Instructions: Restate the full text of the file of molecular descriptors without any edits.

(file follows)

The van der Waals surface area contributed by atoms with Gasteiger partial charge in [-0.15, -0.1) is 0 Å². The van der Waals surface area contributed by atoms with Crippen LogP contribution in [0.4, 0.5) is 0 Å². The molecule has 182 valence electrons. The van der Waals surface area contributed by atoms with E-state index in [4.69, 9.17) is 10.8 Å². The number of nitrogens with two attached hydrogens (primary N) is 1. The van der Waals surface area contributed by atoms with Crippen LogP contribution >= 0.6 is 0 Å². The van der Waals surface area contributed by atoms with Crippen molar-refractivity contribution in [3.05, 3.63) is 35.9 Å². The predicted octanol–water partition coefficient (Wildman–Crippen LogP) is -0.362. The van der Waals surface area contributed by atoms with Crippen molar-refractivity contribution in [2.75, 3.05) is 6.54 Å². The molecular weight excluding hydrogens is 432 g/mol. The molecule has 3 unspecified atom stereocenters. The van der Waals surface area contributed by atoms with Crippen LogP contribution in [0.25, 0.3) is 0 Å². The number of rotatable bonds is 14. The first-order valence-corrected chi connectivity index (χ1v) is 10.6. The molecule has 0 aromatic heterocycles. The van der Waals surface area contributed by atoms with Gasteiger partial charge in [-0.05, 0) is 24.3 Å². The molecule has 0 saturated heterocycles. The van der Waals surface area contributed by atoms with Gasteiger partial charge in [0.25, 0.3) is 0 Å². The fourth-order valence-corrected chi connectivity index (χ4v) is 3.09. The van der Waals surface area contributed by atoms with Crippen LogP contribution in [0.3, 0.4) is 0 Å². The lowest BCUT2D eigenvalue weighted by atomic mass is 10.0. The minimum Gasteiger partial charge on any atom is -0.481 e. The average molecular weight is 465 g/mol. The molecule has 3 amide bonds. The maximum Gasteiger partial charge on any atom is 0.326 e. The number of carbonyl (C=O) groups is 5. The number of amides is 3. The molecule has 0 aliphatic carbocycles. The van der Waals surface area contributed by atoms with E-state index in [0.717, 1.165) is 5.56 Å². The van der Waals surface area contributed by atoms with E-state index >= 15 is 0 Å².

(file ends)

The van der Waals surface area contributed by atoms with Gasteiger partial charge in [-0.15, -0.1) is 0 Å². The van der Waals surface area contributed by atoms with Crippen LogP contribution in [0.4, 0.5) is 0 Å². The molecule has 182 valence electrons. The van der Waals surface area contributed by atoms with E-state index in [4.69, 9.17) is 10.8 Å². The number of nitrogens with two attached hydrogens (primary N) is 1. The van der Waals surface area contributed by atoms with Crippen LogP contribution >= 0.6 is 0 Å². The van der Waals surface area contributed by atoms with Crippen molar-refractivity contribution in [3.05, 3.63) is 35.9 Å². The predicted octanol–water partition coefficient (Wildman–Crippen LogP) is -0.362. The van der Waals surface area contributed by atoms with Crippen molar-refractivity contribution in [2.75, 3.05) is 6.54 Å². The molecular weight excluding hydrogens is 432 g/mol. The molecule has 3 unspecified atom stereocenters. The van der Waals surface area contributed by atoms with Crippen LogP contribution in [0.25, 0.3) is 0 Å². The number of rotatable bonds is 14. The first-order valence-corrected chi connectivity index (χ1v) is 10.6. The molecule has 0 aromatic heterocycles. The van der Waals surface area contributed by atoms with Gasteiger partial charge in [-0.05, 0) is 24.3 Å². The molecule has 0 saturated heterocycles. The van der Waals surface area contributed by atoms with Gasteiger partial charge in [0.25, 0.3) is 0 Å². The fourth-order valence-corrected chi connectivity index (χ4v) is 3.09. The van der Waals surface area contributed by atoms with Crippen LogP contribution in [0.3, 0.4) is 0 Å². The lowest BCUT2D eigenvalue weighted by atomic mass is 10.0. The minimum Gasteiger partial charge on any atom is -0.481 e. The average molecular weight is 465 g/mol. The molecule has 3 amide bonds. The maximum Gasteiger partial charge on any atom is 0.326 e. The number of carbonyl (C=O) groups is 5. The number of amides is 3. The molecule has 0 aliphatic carbocycles. The van der Waals surface area contributed by atoms with E-state index in [0.717, 1.165) is 5.56 Å². The van der Waals surface area contributed by atoms with E-state index >= 15 is 0 Å².